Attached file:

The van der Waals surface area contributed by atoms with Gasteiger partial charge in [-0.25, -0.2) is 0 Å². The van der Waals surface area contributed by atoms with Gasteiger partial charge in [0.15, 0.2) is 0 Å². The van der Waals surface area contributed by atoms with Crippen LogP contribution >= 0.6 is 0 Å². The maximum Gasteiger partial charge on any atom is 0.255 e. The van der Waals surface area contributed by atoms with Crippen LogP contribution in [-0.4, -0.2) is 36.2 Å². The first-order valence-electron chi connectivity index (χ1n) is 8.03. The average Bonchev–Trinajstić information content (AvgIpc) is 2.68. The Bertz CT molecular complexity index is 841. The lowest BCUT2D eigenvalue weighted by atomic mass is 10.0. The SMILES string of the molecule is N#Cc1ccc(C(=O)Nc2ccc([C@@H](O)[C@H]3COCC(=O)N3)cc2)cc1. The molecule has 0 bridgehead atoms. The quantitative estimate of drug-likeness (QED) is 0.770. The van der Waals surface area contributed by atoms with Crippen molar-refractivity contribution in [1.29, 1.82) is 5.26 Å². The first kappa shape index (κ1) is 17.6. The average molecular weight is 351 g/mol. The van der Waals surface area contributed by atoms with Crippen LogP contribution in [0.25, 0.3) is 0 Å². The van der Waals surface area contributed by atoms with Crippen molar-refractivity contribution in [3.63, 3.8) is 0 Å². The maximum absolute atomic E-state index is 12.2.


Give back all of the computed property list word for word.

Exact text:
The van der Waals surface area contributed by atoms with Gasteiger partial charge in [-0.25, -0.2) is 0 Å². The van der Waals surface area contributed by atoms with Gasteiger partial charge in [0.15, 0.2) is 0 Å². The van der Waals surface area contributed by atoms with Crippen LogP contribution >= 0.6 is 0 Å². The maximum Gasteiger partial charge on any atom is 0.255 e. The van der Waals surface area contributed by atoms with Crippen LogP contribution in [-0.4, -0.2) is 36.2 Å². The first-order valence-electron chi connectivity index (χ1n) is 8.03. The average Bonchev–Trinajstić information content (AvgIpc) is 2.68. The Bertz CT molecular complexity index is 841. The lowest BCUT2D eigenvalue weighted by atomic mass is 10.0. The SMILES string of the molecule is N#Cc1ccc(C(=O)Nc2ccc([C@@H](O)[C@H]3COCC(=O)N3)cc2)cc1. The molecule has 0 bridgehead atoms. The quantitative estimate of drug-likeness (QED) is 0.770. The van der Waals surface area contributed by atoms with Crippen molar-refractivity contribution in [1.29, 1.82) is 5.26 Å². The first kappa shape index (κ1) is 17.6. The average molecular weight is 351 g/mol. The van der Waals surface area contributed by atoms with Crippen LogP contribution in [0.25, 0.3) is 0 Å². The van der Waals surface area contributed by atoms with Crippen molar-refractivity contribution in [3.63, 3.8) is 0 Å². The maximum absolute atomic E-state index is 12.2.